CH24 Watch of the Year 2022 – final gala, winners, awards
The 13th edition of “CH24 Watch of the Year” has been crowned with the awards ceremony, which was […]
Heritage and vintage are one of the more popular words that shape modern watchmaking, although they don’t have much in common with modernity. New Monza looks like a 70’s watch, but it was made in a contemporary way.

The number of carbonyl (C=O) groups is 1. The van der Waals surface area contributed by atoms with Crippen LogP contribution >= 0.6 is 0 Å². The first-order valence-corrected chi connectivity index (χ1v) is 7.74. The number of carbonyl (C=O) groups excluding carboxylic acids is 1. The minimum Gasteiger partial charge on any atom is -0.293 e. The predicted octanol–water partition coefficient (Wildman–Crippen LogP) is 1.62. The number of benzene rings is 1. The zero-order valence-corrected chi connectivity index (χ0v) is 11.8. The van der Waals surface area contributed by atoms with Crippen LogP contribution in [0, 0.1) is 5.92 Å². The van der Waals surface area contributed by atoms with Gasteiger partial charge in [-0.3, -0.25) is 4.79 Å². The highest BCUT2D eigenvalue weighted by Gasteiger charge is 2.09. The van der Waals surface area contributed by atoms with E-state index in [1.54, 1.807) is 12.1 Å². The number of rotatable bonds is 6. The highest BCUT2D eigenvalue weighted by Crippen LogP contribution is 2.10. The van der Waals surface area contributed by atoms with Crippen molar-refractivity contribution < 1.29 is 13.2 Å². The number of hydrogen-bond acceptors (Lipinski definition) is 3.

It always puzzled me how intensive must the work inside the watch brand’s design studios be in order to come up with a brand new line of models each single year. Rolex for example is very consequent and holds on its style DNA with some even laughing, that to be the company’s designer is the most boring job in the world. Other must try much harder, so that the critical eye of journalists, collectors and future customers would gaze with acceptation. I don’t like to write nor talk about the so called “watch trends”, but there is no business without it nowadays. The industry looks and works as it looks and works, the customer is more demanding than ever (not always in a positive way) and the economic balance is what rules. Companies grab on to various long and short-lasting trends and fashions all the time. Some are accepted with applause, other diminished and discarded straight away. The oversized frenzy for pieces sized as a regular table clock is happily gone, the blue dial is probably here to stay, for good. Having said that, no other trend planted its seed so firmly as the ever so famous “vintage”. To be honest we find it hard sometimes not to mention and cover yet another vintage-inspired watch that came to life from the old archives of an old brand, from its traditions and history. This review is also about a vintage inspired watch and all the other aforementioned topics. It will be about one of the more notable Swiss chronographs makers, about the all-black, about a small Italian town, a legendary racing circuit and about a genius of our “Special Jury Prize” laureate for 2016 “Watch of the Year”. Read on.